[Review] Ringo Starr: Ringo’s Rotogravure (1976)

Ringo’s last two records sounded like non-stop parties. This time, he invited the right people but they brought all the wrong things.

Kronomyth 6.0: The writing on the wall.

At first glance, Ringo’s Rotogravure had all the ingredients for another hit album: contributions from John Lennon, Paul McCartney, George Harrison and Eric Clapton, a readymade hit (“A Dose of Rock ‘N’ Roll”), another golden oldie (the Lennon favorite, “Hey Baby”) and a little help from a lot of friends including Peter Frampton and the Brecker brothers. On closer inspection, however, Rotogravure was a weak copy of Ringo Starr’s last two records. The trouble rests squarely with Ringo, who hands in a performance so perfunctory it would make Krusty the Clown blush.

In what could be perceived as a vampiric move, Ringo robs Ring o’Records artist Carl Grossman of “A Dose of Rock ‘N’ Roll” and contributes three songs, one of them co-written with his girlfriend at the time (Nancy Andrews), none of them any good. His version of “Hey Baby” is cold-bloodedly bad. And what Ringo did to Harrison’s “I’ll Still Love You,” a leftover from the fertile All Things Must Pass sessions, is a crime; no wonder George later sued him over it. Then there’s the left-it-unnamed-and-didn’t-even-bother-to-use-good-grammar “This Be Called A Song” from Clapton, which at least is not (because it could not possibly be) as bad as it sounds. On the brighter side of things, Lennon’s “Cookin’ In The Kitchen of Love” is a treat and Paul McCartney’s “Pure Gold” makes for a nice trinket. As the last of the Ringo records to feature The Beatles, Ringo’s Rotogravure will still hold appeal for collectors, although it’s clearly the weakest of the three.

Original LP Version

A1. A Dose of Rock ‘N’ Roll (Carl Grossman) (3:24)
A2. Hey Baby (Margaret Cobb/Bruce Channel) (3:10)
A3. Pure Gold (Paul McCartney) (3:13)
A4. Cryin’ (Vini Poncia/Richard Starkey) (3:17)
A5. You Don’t Know Me At All (Dave Jordan) (3:15)
B1. Cookin’ (In The Kitchen of Love) (John Lennon) (3:37)
B2. I’ll Still Love You (George Harrison) (2:56)
B3. This Be Called A Song (Eric Clapton)  (3:13)
B4. Las Brisas (Nancy Andrews/Richard Starkey) (3:33)
B5. Lady Gaye (Vini Poncia/Richard Starkey/Clifford T. Gaye) (2:56)
B6. Spooky Weirdness (1:15)

Original 8-track version
A1. A Dose Of Rock ‘N’ Roll
A2. You Don’t Know Me At All
B1. Cryin’
B2. This Be Called A Song
B3. Lady Gaye
C1. Hey Baby
C2. I’ll Still Love You
C3. Pure Gold
D1. Cookin’ (In The Kitchen Of Love)
D2. Las Brisas
D3. Spooky Weirdness

The Players

Ringo Starr (vocals, drums, maracas), John Jarvis (keyboards), Jim “Lightnin” Keltner (drums), Vini Poncia (background vocals, vocals), Lon Van Eaton (guitar), Klaus Voormann (bass) with Joe Bean (background vocals), Michael Brecker (tenor sax), Randy Brecker (trumpet), Eric Clapton (guitar on track 8), Lewis Delgatto (baritone sax), George Devens (congas, marimbas), Jesse Ed Davis (guitar), King Errisson (percussion on track 6), Peter Frampton (guitar on track 1), Los Galleros (Mariachi band on track 9), Jane Getz (keyboards, piano), Robert Greenidge (steel drums on track 8), Dutch Helmer (background vocals), Sneaky Pete Kleinow (pedal steel on track 4), Danny Kortchmar (guitar), David Lasley (background vocals), Will Lee (bass on track 6), John Lennon (piano on track 6), Cooker Lo Presti (bass), The Mad Mauries (background vocals and claps on track 2), Melissa Manchester (background vocals), Arif Mardin (electric piano, ARP string ensemble, string & horn arrangements), Lou Marini (tenor sax on track 10), Paul & Linda McCartney (background vocals on track 3), The “Fab” Harry Nilsson (background vocals on track 10), Gene Orloff (concert master for strings), Mac Rebennack (keyboards, guitar, organ), Alan Rubin (trumpet on track 1), Alan Young (trumpet on track 2), George Young (tenor sax). Produced by Arif Mardin; recording and mix engineered by Lew Hahn.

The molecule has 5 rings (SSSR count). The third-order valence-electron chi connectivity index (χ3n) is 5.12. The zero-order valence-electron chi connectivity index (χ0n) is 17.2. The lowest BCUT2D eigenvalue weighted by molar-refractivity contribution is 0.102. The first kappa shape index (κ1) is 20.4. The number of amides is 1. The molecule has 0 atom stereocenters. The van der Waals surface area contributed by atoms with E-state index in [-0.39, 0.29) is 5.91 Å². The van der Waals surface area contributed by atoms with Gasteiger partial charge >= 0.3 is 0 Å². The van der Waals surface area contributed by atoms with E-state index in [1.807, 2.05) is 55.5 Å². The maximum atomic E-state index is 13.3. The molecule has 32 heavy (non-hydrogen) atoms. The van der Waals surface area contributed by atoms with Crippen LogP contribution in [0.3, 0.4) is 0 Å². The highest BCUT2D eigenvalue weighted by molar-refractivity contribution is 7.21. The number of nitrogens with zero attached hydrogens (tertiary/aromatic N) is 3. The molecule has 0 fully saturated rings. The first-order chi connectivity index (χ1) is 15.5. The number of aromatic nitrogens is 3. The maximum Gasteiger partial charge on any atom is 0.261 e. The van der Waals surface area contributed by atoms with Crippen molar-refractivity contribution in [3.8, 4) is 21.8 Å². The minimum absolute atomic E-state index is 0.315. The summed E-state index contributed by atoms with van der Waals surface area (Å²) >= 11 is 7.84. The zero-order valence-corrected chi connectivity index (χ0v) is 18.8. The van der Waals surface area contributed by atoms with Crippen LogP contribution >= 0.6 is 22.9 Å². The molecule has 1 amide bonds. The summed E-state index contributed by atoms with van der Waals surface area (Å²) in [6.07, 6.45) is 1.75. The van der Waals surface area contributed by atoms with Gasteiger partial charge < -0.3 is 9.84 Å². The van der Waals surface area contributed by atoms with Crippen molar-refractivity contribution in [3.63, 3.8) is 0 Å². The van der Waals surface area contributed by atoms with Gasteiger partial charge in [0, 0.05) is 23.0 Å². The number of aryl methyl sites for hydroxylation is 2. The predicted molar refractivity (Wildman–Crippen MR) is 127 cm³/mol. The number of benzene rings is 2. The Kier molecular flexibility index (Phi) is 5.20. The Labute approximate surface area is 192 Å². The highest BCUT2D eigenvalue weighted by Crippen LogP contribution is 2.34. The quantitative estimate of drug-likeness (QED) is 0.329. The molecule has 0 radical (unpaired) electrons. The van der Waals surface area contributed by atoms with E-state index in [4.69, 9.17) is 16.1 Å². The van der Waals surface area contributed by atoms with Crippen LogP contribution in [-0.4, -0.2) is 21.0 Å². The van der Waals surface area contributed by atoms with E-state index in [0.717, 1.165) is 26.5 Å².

Did You Know?

  • The elpee was originally issued with a magnifying glass, which allowed you to better read the graffitoed Apple offices door on the back cover.
  • Cilla Black recorded a version of “I’ll Still Love You (When Every Song Is Sung),” which Harrison originally wrote with Shirley Bassey in mind.
  • This album would be the last recording of John Lennon until Double Fantasy was released in 1980.

The Pictures

Album cover photography by David Alexander.

The Plastic

Released on elpee, cassette and 8-track on September 17, 1976 in the UK (Polydor, 2302 040, 3100 317, 3801 180), on September 27, 1976 in the US and Canada (Atlantic, SD/CS/TP-18193), and in 1976 in Australia, Brazil, Germany and New Zealand (Polydor, 2310 473), Japan (Polydor, MPF-1030), Venezuela (Polydor, 30.210) and Yugoslavia (RTB, LP-555637); reached #28 on the US charts.

  1. Re-issued on elpee and cassette in June 1982 in the UK (Polydor, 2485 235/3201 743).
  2. Re-released on compact disc on August 18, 1992 in the US (Atlantic, 82417).
  3. Re-packaged with Ringo The 4th on 2-for-1 compact disc in Russia (CD-Maximum, CDM-343).

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